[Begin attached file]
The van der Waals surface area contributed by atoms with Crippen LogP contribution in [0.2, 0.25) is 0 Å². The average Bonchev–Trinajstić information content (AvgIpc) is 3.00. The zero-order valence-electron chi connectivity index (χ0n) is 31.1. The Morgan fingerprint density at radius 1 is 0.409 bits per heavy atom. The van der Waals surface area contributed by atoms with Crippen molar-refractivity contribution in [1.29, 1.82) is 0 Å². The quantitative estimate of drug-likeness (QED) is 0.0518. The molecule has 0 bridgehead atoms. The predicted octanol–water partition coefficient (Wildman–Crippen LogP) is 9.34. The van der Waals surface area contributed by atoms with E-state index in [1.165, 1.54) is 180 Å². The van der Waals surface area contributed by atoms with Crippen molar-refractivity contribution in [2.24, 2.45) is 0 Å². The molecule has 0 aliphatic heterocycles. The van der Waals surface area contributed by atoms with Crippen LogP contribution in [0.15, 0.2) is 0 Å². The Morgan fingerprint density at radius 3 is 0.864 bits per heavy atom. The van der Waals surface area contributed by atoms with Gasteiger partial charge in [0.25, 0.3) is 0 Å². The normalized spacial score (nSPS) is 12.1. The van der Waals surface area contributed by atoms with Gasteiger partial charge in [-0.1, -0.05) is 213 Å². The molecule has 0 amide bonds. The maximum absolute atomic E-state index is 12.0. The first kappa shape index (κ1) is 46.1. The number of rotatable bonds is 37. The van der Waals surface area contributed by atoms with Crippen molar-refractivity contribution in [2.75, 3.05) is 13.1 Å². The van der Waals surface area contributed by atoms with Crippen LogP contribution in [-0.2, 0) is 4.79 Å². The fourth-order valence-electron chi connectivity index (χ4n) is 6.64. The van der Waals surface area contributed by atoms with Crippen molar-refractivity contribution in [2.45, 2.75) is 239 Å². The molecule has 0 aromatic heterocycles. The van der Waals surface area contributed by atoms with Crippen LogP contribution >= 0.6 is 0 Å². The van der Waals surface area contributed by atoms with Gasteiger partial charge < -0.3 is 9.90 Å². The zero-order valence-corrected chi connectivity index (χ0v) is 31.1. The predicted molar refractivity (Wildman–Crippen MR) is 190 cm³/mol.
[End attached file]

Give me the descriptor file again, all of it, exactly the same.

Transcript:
The van der Waals surface area contributed by atoms with Crippen LogP contribution in [0.2, 0.25) is 0 Å². The average Bonchev–Trinajstić information content (AvgIpc) is 3.00. The zero-order valence-electron chi connectivity index (χ0n) is 31.1. The Morgan fingerprint density at radius 1 is 0.409 bits per heavy atom. The van der Waals surface area contributed by atoms with Crippen molar-refractivity contribution in [1.29, 1.82) is 0 Å². The quantitative estimate of drug-likeness (QED) is 0.0518. The molecule has 0 bridgehead atoms. The predicted octanol–water partition coefficient (Wildman–Crippen LogP) is 9.34. The van der Waals surface area contributed by atoms with E-state index in [1.165, 1.54) is 180 Å². The van der Waals surface area contributed by atoms with Crippen molar-refractivity contribution in [2.24, 2.45) is 0 Å². The molecule has 0 aliphatic heterocycles. The van der Waals surface area contributed by atoms with Crippen LogP contribution in [0.15, 0.2) is 0 Å². The Morgan fingerprint density at radius 3 is 0.864 bits per heavy atom. The van der Waals surface area contributed by atoms with Gasteiger partial charge in [0.25, 0.3) is 0 Å². The normalized spacial score (nSPS) is 12.1. The van der Waals surface area contributed by atoms with Gasteiger partial charge in [-0.1, -0.05) is 213 Å². The molecule has 0 amide bonds. The maximum absolute atomic E-state index is 12.0. The first kappa shape index (κ1) is 46.1. The number of rotatable bonds is 37. The van der Waals surface area contributed by atoms with Crippen molar-refractivity contribution in [2.75, 3.05) is 13.1 Å². The van der Waals surface area contributed by atoms with Crippen LogP contribution in [-0.2, 0) is 4.79 Å². The fourth-order valence-electron chi connectivity index (χ4n) is 6.64. The van der Waals surface area contributed by atoms with Crippen molar-refractivity contribution in [2.45, 2.75) is 239 Å². The molecule has 0 aromatic heterocycles. The van der Waals surface area contributed by atoms with Crippen LogP contribution >= 0.6 is 0 Å². The van der Waals surface area contributed by atoms with Gasteiger partial charge < -0.3 is 9.90 Å². The zero-order valence-corrected chi connectivity index (χ0v) is 31.1. The predicted molar refractivity (Wildman–Crippen MR) is 190 cm³/mol.